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Writers Learn From Each Other at Indie Author Day

Coppell—The Cozby Library and Community Commons hosted their annual Indie Author Day on Saturday, Nov. 13.

“It’s very exciting,” librarian Jennifer Franz said. “It’s one more little step toward normalcy that makes all of us happy.

“People can come and find local authors in their community, hopefully buy books, but also meet them and know a little bit more about their writing process.”

Author Patricia Gallo-Stenman presented a panel on her book, “Diary of a Beatlemaniac.”

“If you get a small publisher to publish your books, you have to handle the majority of your own marketing, local appearances, your website, your blogs, and your social media,” Gallo-Stenman said. “I even have a PR person, who’s a people person, who does my PR stuff, and she helps me set up interviews. You have to have a lot of initiative to do a lot of stuff yourself, but you do have some help”

Gallo-Stenman was turned down by over 30 publishers before she found the right one.

“I didn’t have the mainstream type,” Gallo-Stenman said.“It was quirky. It was about Beatlemania. I knew I was going to have trouble, but I didn’t know how hard it was going to take.I had a friend who told me about the importance of writing book proposals,and I had no idea what a book proposal was.”

A book proposal is a marketing plan that promotes the book and explains the public relation plans and the target audience.

“I wrote several proposals. Some of them were five pages long for some publishing houses; others I wrote 32 pages,” Gallo-Stenman said. “Writing all these complex marketing plans, it was just really tough.

“I know we’re not going to make any money from it. It’s more a labor of love for something you want.”

The panel encouraged young authors to self-promote and be independent in their work.

“You’re going to have to get past [social networking],” resident Krystal McCarty said. “You have to promote yourself. This is something that’s going to have to happen, and there’s no way around it, especially being a new writer.”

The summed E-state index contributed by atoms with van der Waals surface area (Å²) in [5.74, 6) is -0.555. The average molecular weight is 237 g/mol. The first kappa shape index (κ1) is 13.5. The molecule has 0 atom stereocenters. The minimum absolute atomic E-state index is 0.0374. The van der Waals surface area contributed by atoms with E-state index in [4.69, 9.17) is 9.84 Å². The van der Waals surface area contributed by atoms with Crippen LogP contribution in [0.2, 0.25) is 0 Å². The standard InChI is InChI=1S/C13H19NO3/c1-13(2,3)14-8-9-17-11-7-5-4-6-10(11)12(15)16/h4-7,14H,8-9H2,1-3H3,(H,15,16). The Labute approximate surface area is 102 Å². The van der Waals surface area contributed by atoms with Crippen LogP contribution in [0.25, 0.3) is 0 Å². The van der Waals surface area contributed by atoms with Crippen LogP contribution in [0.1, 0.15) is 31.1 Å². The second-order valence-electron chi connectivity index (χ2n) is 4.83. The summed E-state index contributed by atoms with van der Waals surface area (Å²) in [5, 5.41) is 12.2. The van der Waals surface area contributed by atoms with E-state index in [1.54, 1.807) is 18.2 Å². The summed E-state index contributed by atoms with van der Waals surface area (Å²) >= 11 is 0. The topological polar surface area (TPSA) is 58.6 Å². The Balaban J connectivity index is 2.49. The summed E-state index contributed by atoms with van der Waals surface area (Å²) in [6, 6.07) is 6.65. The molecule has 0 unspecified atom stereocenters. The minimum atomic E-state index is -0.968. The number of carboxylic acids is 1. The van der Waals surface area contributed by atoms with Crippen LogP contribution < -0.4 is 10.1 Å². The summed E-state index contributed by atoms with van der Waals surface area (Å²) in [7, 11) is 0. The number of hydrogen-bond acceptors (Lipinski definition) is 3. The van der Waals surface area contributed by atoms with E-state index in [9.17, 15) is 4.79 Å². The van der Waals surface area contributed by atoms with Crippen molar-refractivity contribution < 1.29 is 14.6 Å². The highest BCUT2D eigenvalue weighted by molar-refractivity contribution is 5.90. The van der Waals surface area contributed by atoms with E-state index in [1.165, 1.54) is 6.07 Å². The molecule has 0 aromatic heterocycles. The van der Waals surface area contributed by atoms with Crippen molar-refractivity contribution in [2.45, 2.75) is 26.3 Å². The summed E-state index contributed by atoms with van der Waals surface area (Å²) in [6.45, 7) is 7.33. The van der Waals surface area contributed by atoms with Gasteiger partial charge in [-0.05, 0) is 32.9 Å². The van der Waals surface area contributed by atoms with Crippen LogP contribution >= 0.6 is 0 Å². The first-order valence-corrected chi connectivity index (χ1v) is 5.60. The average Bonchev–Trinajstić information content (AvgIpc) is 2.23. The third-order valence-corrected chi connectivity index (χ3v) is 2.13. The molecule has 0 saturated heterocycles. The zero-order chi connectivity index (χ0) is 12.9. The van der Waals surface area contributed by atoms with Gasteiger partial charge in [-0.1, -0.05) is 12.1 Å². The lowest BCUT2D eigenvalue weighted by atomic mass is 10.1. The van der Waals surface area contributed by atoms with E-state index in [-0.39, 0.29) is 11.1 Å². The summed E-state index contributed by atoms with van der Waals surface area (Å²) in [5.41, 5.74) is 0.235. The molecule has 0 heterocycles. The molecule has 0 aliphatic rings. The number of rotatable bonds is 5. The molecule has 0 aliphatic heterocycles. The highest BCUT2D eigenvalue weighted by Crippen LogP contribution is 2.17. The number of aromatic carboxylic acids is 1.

Author Ayaan Haque (13) self-published his book, “7 Short Fireplace Reads.”

“I really like writing,” Haque said.“It’s something very enjoyable about making an entire world from my imagination and then forming it into words.

“It’s really strange because, there’s not many young authors I can look up to, but I think it’s very fun.” “One thing that is hard for adults to do is to write from the perspective of a child,” Haque said. “What’s helpful for me is I know what it’s like to write from a child’s perspective, especially for some of the fiction stories.”

Haque created a website after winning The Betty Award for his short story, “Change.”

The event offered a writer’s workshop, where writers could participate in some writing prompts.

“I really did enjoy it. It reminded me of a comedy improv play,” McCarty said. “It helps get you out of your comfort zone, and everybody’s doing the exact same thing. You don’t have to worry about being perfect, that’s the main thing.

“There are a lot of people who are doing this self-independent book publishing and book writing. They’re making it. They’re doing it. It’s not about trying to reach a goal; it’s about putting yourself out there.”